Debunking myths on genetics and DNA

Wednesday, May 21, 2014

The Human Knock-out: looking for non-working genes


The word "knock-out" in biology is used for lab animals like mice, for example, when one of their genes is silenced in order to study the effects of not having that gene. Silencing a gene (or knocking it out, hence the nomenclature "knock-out mouse") means that gene is no longer producing the protein it codes for. This is a condition sought for in situations where you have to test for a drug and hence the first step is to reproduce the genetic condition that caused the disease.

Mice are often "humanized", i.e. genetically engineered to carry human genes so that the experiment can be a better model for drug or therapy testing. Unfortunately, even when humanized, mice or lab animals in general are poor models for humans. When things don't work out in an animal model, we know that the experiment should not be carried out on to humans, but when on the other hand things go well in an animal experiment, there is no guarantee that it will work on humans too.

"Human chip" technology is a very promising solution, as it would bypass the need of animal testing for drug discovery. The idea is to have cell cultures from different organs on a "chip" the size of a smart phone. Lung, liver, kidney chips have already been designed and tested, but lately there has been an even further advance in making the chips part of a network connected by "blood vessels": Athena (Advanced Tissue-engineered Human Ectypal Network Analyzer) is an ongoing project to see how four organ chips (liver, lung, heart and kidney), connected by tubed filled with artificial blood, can effectively simulate a human body for drug testing and toxin screening. Athena, also dubbed the "desktop human" as given its size it would conveniently sit on a desktop, is a $19 million dollars project that will be built in the next five years.
You can read the full story here.

Athena, however, only has four organs and is still poor surrogate of the human body. The ideal solution would be to have human knock-outs to study the true effect of drugs, which of course is a little unethical to pursue. Unless human knock-outs already exist in nature. Well, guess what? They do, and they are far more common than we originally thought: on average every person has about 20 inactivated genes [1]. Wait, it gets better. Because, you may wonder, if they are so common, how come we never noticed? The ~20 inactivated genes must have some effects and/or symptoms, right?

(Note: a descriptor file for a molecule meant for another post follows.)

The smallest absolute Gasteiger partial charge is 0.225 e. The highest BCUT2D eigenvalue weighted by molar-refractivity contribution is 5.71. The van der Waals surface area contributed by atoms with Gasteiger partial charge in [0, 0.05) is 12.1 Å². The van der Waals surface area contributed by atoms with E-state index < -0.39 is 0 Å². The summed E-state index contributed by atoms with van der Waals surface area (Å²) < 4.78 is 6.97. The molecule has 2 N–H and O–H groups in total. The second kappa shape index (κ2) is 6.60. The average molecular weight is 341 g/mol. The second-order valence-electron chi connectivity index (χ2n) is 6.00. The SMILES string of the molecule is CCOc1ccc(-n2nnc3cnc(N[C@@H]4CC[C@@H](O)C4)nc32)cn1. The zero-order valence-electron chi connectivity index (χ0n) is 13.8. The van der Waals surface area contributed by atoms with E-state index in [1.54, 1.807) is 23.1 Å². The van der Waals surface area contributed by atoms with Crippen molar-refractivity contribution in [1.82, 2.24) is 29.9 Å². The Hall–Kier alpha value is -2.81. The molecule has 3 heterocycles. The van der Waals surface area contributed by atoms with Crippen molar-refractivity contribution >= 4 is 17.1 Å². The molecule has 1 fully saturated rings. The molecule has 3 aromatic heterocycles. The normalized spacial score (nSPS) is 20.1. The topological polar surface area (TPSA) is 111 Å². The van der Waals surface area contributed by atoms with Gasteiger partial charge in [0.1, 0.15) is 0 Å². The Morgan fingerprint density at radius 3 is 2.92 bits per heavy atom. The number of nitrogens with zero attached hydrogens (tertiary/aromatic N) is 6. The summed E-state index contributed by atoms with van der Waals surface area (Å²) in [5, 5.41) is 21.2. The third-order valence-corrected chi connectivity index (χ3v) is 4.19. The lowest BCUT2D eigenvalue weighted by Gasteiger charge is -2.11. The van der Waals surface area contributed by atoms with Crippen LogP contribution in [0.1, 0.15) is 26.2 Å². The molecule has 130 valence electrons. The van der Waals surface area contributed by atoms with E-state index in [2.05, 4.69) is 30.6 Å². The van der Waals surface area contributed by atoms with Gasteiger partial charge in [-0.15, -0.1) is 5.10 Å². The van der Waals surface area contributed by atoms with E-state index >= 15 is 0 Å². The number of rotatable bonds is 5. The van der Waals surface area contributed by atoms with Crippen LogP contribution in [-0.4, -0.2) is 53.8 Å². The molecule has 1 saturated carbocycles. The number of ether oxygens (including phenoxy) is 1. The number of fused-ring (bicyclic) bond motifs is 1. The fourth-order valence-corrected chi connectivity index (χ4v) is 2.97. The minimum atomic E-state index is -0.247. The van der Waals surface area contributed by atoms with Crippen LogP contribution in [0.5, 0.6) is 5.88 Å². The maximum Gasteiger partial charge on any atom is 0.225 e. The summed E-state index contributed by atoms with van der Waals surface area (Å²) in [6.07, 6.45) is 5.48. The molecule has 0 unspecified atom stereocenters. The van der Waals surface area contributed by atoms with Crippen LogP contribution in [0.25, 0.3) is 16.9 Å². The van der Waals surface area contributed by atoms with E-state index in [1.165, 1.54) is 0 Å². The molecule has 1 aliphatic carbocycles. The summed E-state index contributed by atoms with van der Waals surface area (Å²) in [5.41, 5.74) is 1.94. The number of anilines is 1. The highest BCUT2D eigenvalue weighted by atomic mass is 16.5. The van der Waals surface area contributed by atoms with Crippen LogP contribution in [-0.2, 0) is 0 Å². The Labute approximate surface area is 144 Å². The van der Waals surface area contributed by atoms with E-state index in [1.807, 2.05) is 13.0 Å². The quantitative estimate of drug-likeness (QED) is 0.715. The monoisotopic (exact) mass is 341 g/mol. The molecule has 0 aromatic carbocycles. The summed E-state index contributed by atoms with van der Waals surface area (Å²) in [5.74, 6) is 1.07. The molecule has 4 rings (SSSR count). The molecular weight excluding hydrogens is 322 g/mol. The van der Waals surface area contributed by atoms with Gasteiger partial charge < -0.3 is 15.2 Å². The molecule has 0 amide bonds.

Not necessarily. Yes, that's the most amazing thing: how robust our DNA is. People can have inactivated genes and still be healthy. It doesn't always happen, yet there are some cases when deficient gene copies are somehow compensated by other genes. And that's exactly why studying these human knock-outs is so relevant: we need to understand how people can stay healthy even when lacking important genes, as this can give new insight in drug discovery and therapy development.

In [1], MacArthur et al. screened close to 3,000 variants predicted to cause loss of gene function from 185 human genomes. Then challenge is to distinguish the "true" loss of function variants from sequencing errors. The researchers designed a "filter" to distinguish the "true" variants from the artificial errors. To me, the most striking discovery they made is that loss of function doesn't work as an "on/off" switch, rather, it can lead to a range of possible scenarios:
"Homozygous inactivation of a gene can have a range of phenotypic effects: At one end of the spectrum are severe recessive disease genes, while at the other end are genes that can be inactivated with- out overt clinical impact, referred to here as LoF- tolerant genes. Clinical sequencing projects seeking to identify disease-causing mutations would benefit from improved methods to distinguish where along this spectrum each affected gene lies [1]."
Jocelyin Kaiser wrote a nice article on Science [2] on the recent developments of this type of research: the plan is to sequence the genome of many more "healthy" people, find what genes they have inactivated, and then study their clinical characteristics. Some of these loss of function variations may end up being beneficial, as is the case for PCSK9, for example: the gene encodes for the homonymous enzyme, which has been associated with high cholesterol. As it turns out, individuals who carry loss of function mutations in this gene have low cholesterol and a significantly reduced risk of stroke and heart disease [3].

[1] MacArthur, D., Balasubramanian, S., Frankish, A., Huang, N., Morris, J., Walter, K., Jostins, L., Habegger, L., Pickrell, J., Montgomery, S., Albers, C., Zhang, Z., Conrad, D., Lunter, G., Zheng, H., Ayub, Q., DePristo, M., Banks, E., Hu, M., Handsaker, R., Rosenfeld, J., Fromer, M., Jin, M., Mu, X., Khurana, E., Ye, K., Kay, M., Saunders, G., Suner, M., Hunt, T., Barnes, I., Amid, C., Carvalho-Silva, D., Bignell, A., Snow, C., Yngvadottir, B., Bumpstead, S., Cooper, D., Xue, Y., Romero, I., , ., Wang, J., Li, Y., Gibbs, R., McCarroll, S., Dermitzakis, E., Pritchard, J., Barrett, J., Harrow, J., Hurles, M., Gerstein, M., & Tyler-Smith, C. (2012). A Systematic Survey of Loss-of-Function Variants in Human Protein-Coding Genes Science, 335 (6070), 823-828 DOI: 10.1126/science.1215040

[2] Kaiser, J. (2014). The Hunt for Missing Genes Science, 344 (6185), 687-689 DOI: 10.1126/science.344.6185.687

[3] Cohen, J., Pertsemlidis, A., Kotowski, I., Graham, R., Garcia, C., & Hobbs, H. (2005). Low LDL cholesterol in individuals of African descent resulting from frequent nonsense mutations in PCSK9 Nature Genetics, 37 (2), 161-165 DOI: 10.1038/ng1509

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